id: f95c5b68-1a19-4cbd-9e06-c9ed3c67917f
displayName: ADVERSE REACTIONS SECTION
FDA Article Code: 34084-4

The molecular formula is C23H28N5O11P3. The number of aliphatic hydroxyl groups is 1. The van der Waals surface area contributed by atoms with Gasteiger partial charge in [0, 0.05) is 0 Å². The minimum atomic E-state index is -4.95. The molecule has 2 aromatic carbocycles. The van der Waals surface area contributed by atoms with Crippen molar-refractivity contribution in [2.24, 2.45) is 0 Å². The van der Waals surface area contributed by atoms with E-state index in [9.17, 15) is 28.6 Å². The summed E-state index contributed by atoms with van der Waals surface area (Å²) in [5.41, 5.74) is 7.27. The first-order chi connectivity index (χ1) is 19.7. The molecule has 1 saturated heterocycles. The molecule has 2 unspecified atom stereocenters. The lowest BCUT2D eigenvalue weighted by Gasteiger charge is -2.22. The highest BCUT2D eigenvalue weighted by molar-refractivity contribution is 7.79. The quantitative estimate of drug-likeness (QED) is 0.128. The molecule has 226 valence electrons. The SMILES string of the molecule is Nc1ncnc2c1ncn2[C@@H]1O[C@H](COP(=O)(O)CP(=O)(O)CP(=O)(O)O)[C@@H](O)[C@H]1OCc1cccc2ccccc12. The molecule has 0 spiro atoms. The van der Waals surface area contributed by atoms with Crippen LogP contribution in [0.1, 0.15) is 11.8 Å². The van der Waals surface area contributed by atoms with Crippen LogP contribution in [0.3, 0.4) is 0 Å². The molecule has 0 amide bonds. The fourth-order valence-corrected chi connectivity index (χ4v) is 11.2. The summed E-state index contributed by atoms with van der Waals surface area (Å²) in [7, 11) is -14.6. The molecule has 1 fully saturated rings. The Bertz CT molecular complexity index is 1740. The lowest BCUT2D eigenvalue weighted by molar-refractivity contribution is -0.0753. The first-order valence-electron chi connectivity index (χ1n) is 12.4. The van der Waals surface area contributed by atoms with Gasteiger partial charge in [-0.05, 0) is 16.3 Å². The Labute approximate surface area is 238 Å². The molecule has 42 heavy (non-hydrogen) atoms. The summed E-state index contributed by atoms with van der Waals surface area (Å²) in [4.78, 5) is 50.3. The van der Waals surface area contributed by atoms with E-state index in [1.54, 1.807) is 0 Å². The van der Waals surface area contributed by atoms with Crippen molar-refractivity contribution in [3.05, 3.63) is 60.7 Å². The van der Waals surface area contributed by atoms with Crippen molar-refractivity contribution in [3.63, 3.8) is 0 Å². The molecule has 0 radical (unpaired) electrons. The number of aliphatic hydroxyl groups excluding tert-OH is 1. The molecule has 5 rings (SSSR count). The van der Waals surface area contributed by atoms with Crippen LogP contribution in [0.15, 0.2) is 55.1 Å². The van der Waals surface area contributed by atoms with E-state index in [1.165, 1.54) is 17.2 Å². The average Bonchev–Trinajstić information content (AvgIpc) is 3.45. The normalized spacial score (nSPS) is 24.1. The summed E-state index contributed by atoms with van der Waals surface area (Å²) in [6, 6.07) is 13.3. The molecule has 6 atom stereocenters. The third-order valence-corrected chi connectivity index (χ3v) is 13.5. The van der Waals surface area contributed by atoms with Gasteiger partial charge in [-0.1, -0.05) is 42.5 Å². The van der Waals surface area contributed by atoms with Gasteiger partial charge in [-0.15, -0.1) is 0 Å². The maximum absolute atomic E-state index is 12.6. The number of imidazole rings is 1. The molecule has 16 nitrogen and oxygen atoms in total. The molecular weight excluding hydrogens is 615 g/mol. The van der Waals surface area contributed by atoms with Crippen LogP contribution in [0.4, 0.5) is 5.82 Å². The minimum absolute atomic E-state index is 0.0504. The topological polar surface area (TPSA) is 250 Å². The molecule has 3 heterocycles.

ADVERSE REACTIONS Hypertension and Angina Most adverse effects have been mild and transient. Central Nervous System: Tiredness and dizziness have occurred in about 10 of 100 patients. Depression has been reported in about 5 of 100 patients. Mental confusion and short-term memory loss have been reported. Headache, nightmares, and insomnia have also been reported. Cardiovascular: Shortness of breath and bradycardia have occurred in approximately 3 of 100 patients. Cold extremities; arterial insufficiency, usually of the Raynaud type; palpitations; congestive heart failure; peripheral edema; and hypotension have been reported in about 1 of 100 patients. Gangrene in patients with pre-existing severe peripheral circulatory disorders has also been reported very rarely. Respiratory: Wheezing (bronchospasm) and dyspnea have been reported in about 1 of 100 patients (see WARNINGS). Rhinitis has also been reported. Gastrointestinal: Diarrhea has occurred in about 5 of 100 patients. Nausea, dry mouth, gastric pain, constipation, flatulence, and heartburn have been reported in about 1 of 100 patients. Vomiting was a common occurrence. Post-marketing experience reveals very rare reports of hepatitis, jaundice and non-specific hepatic dysfunction. Isolated cases of transaminase, alkaline phosphatase and lactic dehydrogenase elevations have also been reported. Hypersensitive Reactions: Pruritus or rash have occurred in about 5 of 100 patients. Very rarely, photosensitivity and worsening of psoriasis has been reported. Miscellaneous: Peyronie’s disease has been reported in fewer than 1 of 100,000 patients. Musculoskeletal pain, blurred vision, and tinnitus have also been reported. There have been rare reports of reversible alopecia, agranulocytosis, and dry eyes. Discontinuation of the drug should be considered if any such reaction is not otherwise explicable. There have been very rare reports of weight gain, arthritis, and retroperitoneal fibrosis (relationship to metoprolol has not been definitely established). The oculomucocutaneous syndrome associated with the beta blocker practolol has not been reported with metoprolol. Myocardial Infarction Central Nervous System: Tiredness has been reported in about 1 of 100 patients. Vertigo, sleep disturbances, hallucinations, headache, dizziness, visual disturbances, confusion, and reduced libido have also been reported, but a drug relationship is not clear. Cardiovascular: In the randomized comparison of metoprolol and placebo described in the CLINICAL PHARMACOLOGY section, the following adverse reactions were reported: metoprolol Placebo